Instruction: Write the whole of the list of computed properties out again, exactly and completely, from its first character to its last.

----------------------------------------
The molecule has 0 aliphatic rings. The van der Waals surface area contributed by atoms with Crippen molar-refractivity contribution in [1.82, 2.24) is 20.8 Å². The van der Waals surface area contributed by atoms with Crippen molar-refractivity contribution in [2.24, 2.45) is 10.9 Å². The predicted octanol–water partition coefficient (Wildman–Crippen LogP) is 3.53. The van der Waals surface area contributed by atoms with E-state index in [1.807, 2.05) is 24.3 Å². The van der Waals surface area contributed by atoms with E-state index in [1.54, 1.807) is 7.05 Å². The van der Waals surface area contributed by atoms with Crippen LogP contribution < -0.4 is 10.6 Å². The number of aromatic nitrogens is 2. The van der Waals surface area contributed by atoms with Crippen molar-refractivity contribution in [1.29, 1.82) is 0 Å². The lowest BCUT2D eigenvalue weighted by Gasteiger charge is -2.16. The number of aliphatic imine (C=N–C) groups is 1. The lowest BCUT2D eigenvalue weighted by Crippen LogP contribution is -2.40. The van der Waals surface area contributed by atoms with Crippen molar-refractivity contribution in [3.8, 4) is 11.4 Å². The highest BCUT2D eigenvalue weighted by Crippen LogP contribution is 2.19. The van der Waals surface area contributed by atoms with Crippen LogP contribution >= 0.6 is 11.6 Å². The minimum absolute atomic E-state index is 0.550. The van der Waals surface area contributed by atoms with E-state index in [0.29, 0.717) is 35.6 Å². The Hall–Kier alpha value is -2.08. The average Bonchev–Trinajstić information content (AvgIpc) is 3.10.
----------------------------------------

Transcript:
The molecule has 0 aliphatic rings. The van der Waals surface area contributed by atoms with Crippen molar-refractivity contribution in [1.82, 2.24) is 20.8 Å². The van der Waals surface area contributed by atoms with Crippen molar-refractivity contribution in [2.24, 2.45) is 10.9 Å². The predicted octanol–water partition coefficient (Wildman–Crippen LogP) is 3.53. The van der Waals surface area contributed by atoms with E-state index in [1.807, 2.05) is 24.3 Å². The van der Waals surface area contributed by atoms with E-state index in [1.54, 1.807) is 7.05 Å². The van der Waals surface area contributed by atoms with Crippen LogP contribution < -0.4 is 10.6 Å². The number of aromatic nitrogens is 2. The van der Waals surface area contributed by atoms with Crippen molar-refractivity contribution in [1.29, 1.82) is 0 Å². The lowest BCUT2D eigenvalue weighted by Gasteiger charge is -2.16. The number of aliphatic imine (C=N–C) groups is 1. The lowest BCUT2D eigenvalue weighted by Crippen LogP contribution is -2.40. The van der Waals surface area contributed by atoms with Crippen molar-refractivity contribution in [3.8, 4) is 11.4 Å². The highest BCUT2D eigenvalue weighted by Crippen LogP contribution is 2.19. The van der Waals surface area contributed by atoms with Crippen LogP contribution >= 0.6 is 11.6 Å². The minimum absolute atomic E-state index is 0.550. The van der Waals surface area contributed by atoms with E-state index in [0.29, 0.717) is 35.6 Å². The Hall–Kier alpha value is -2.08. The average Bonchev–Trinajstić information content (AvgIpc) is 3.10.